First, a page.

Alex James: The Great Escape

Go ahead punk, make my dinner

Santiago is a mass of construction, new roads, tunnels, buildings, drainage, the works - everything about the place is having an overhaul. There were a lot of bright new restaurants to choose from, so I asked the hotel concierge where he'd recommend. He recommended the restaurant at the hotel. I think it's a mistake to eat in the hotel, but out of courtesy I asked what kind of things they serve. "Oh, they do everything," he said, "fish, shellfish, seafood, everything!" Eventually I managed to persuade him to book a table at this week's low-lit hotspot, Agua.

The chefs at Agua, where we had an unforgettable feast, were going at it with spirited abandon. It was haute cuisine in the punk-rock idiom. Round about the fourth course of the tasting menu was a seafood spectacular of turbot, the best fish that money can buy. It came with oysters and caviar and a strawberry on the top. It was a culinary statement. It said, "I have turned the volume of this dish up to 10 and I have added a strawberry, and that makes 11."

They really were enjoying themselves in the kitchen. And it got even better. Next was the filet mignon, in pastry, with white truffles, the best kind, and foie gras. It went on and on until they'd exhausted all the finest ingredients from all the corners of the globe. But it was over in a flash; less than an hour from kir royales to cognacs. That was what stopped it from being pretentious - that and the grinning staff and the fact that it just wasn't.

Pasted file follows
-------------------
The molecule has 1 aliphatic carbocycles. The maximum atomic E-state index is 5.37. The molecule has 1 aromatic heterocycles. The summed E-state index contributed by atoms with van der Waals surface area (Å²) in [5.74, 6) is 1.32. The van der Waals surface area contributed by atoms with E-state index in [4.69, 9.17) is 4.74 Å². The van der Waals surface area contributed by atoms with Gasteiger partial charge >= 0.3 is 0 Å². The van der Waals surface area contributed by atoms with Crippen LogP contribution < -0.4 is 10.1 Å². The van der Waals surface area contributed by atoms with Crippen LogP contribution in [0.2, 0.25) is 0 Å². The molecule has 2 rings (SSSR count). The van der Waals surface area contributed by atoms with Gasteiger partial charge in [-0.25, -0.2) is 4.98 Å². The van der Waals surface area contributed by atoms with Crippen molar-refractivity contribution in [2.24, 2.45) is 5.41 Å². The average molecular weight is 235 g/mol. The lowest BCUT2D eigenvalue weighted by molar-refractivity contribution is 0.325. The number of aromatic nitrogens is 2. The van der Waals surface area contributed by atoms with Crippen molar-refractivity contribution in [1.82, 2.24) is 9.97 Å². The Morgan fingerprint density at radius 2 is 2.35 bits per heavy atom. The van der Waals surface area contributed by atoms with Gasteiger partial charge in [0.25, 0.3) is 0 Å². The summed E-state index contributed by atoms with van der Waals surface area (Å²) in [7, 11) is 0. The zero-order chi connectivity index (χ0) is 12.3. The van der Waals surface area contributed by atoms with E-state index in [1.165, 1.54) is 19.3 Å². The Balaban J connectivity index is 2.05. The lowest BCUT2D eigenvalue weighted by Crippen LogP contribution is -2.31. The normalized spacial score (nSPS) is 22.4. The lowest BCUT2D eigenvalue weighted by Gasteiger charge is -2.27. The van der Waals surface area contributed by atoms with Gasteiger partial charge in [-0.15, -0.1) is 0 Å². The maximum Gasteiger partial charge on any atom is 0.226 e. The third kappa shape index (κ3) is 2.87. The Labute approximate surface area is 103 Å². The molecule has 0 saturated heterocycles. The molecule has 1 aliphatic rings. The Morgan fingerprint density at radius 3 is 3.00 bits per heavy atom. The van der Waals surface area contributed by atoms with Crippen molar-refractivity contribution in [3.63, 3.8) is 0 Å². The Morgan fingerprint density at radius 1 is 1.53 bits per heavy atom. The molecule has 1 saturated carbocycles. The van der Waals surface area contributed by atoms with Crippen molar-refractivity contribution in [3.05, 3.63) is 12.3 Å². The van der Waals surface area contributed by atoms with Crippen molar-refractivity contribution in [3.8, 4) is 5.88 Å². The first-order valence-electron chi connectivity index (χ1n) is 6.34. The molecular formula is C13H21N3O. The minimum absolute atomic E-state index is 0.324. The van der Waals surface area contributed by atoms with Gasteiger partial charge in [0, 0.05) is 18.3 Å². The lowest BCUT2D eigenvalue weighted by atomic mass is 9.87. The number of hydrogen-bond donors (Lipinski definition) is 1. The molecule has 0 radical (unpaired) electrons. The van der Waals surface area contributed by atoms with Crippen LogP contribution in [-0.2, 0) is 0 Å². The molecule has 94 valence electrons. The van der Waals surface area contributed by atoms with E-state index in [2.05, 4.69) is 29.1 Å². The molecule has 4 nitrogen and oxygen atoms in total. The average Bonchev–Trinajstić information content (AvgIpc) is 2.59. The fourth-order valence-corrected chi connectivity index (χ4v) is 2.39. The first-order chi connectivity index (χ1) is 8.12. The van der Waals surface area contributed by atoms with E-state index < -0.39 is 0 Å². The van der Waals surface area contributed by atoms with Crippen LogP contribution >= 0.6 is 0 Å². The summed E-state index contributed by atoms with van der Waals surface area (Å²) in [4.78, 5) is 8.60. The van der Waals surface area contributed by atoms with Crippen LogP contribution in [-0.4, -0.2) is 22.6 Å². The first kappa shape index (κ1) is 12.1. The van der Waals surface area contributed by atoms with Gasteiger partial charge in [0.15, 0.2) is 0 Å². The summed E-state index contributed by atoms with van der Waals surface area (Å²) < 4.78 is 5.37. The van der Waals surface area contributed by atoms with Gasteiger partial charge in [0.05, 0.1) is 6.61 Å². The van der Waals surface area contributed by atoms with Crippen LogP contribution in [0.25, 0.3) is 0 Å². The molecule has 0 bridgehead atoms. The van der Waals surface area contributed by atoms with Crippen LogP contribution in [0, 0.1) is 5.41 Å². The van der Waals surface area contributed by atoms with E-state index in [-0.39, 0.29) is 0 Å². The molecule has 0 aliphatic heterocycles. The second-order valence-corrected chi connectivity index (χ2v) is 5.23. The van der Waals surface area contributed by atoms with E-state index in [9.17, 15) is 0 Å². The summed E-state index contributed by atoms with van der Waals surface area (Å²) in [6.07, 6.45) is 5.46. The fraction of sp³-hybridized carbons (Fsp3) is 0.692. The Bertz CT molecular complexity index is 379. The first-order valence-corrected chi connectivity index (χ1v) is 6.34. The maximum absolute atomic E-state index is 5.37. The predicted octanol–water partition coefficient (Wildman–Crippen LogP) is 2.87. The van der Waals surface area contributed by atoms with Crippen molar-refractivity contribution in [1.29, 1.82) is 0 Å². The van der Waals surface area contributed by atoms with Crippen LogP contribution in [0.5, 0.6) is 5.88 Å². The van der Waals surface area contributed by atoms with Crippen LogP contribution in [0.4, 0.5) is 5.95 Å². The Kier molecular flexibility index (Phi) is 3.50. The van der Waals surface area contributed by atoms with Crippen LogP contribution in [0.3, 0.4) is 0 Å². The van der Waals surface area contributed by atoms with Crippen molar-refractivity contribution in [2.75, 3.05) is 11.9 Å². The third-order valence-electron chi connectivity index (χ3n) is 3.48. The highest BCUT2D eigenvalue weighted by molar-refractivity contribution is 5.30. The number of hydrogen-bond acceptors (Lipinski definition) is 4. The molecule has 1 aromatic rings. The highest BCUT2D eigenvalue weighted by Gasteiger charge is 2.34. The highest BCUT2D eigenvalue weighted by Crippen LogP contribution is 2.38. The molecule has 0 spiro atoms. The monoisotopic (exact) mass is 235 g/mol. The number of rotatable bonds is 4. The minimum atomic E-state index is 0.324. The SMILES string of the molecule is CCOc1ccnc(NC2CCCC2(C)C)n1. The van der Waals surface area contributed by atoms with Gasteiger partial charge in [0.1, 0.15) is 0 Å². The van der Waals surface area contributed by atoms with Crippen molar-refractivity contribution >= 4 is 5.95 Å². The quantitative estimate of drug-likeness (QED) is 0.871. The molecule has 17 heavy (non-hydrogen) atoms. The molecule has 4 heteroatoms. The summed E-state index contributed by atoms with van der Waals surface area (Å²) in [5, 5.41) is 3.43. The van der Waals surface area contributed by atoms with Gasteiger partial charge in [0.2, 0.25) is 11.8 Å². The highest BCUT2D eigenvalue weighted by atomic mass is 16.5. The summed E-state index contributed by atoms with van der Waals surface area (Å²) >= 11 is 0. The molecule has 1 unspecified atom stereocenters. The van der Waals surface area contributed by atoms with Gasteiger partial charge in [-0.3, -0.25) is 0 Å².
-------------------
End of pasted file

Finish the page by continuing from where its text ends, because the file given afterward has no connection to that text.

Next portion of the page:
You need a special kind of stick to measure luxury. And you get used to it too quickly. Then where are you? Bored again. Just for a moment, between the cheese and the toffees, I felt its sweet caresses and carelessness in that restaurant.

A few days later in another building site, El Chalten, Argentina's newest town - which, if you ask anyone from Chile, is in Chile - we lucked out again. This time it was at the other end of the culinary spectrum - the spoon. Cassita can't be more than 20 years old - the town that it's in was established in 1985 as a strategic manoeuvre by the government - but it had the out-of-date interior that characterises good spoons everywhere: gingham tablecloths, striplights, smoke and photos and postcards on the walls. I even heard the sound of "The Birdy Song".

A gap-toothed but somehow still sexy 50-year-old bruiser of a woman was in charge. It was all about beef. Like Guinness in Dublin, wet noodles in Japan and pizza in New York, you just can't go wrong with beef in Argentina. They know exactly what they're doing with it. The popular people's beef cut is a whacking great chunk of lean meat that comes with eggs and greasy fries. It just works. They say it's because the land is so flat that the meat's so tender, but it's the way it's cooked over glowing logs, and the temperature outside, and the gappy smile that brings it to you, that make it impossible to recreate.

On the whole, when travelling, like hotels, food becomes more similar the more expensive it gets. It would be a tough call to say which was the better experience, the cheap seats or the fancy fare. You definitely need a bit of both.

alexjames@independent.co.uk

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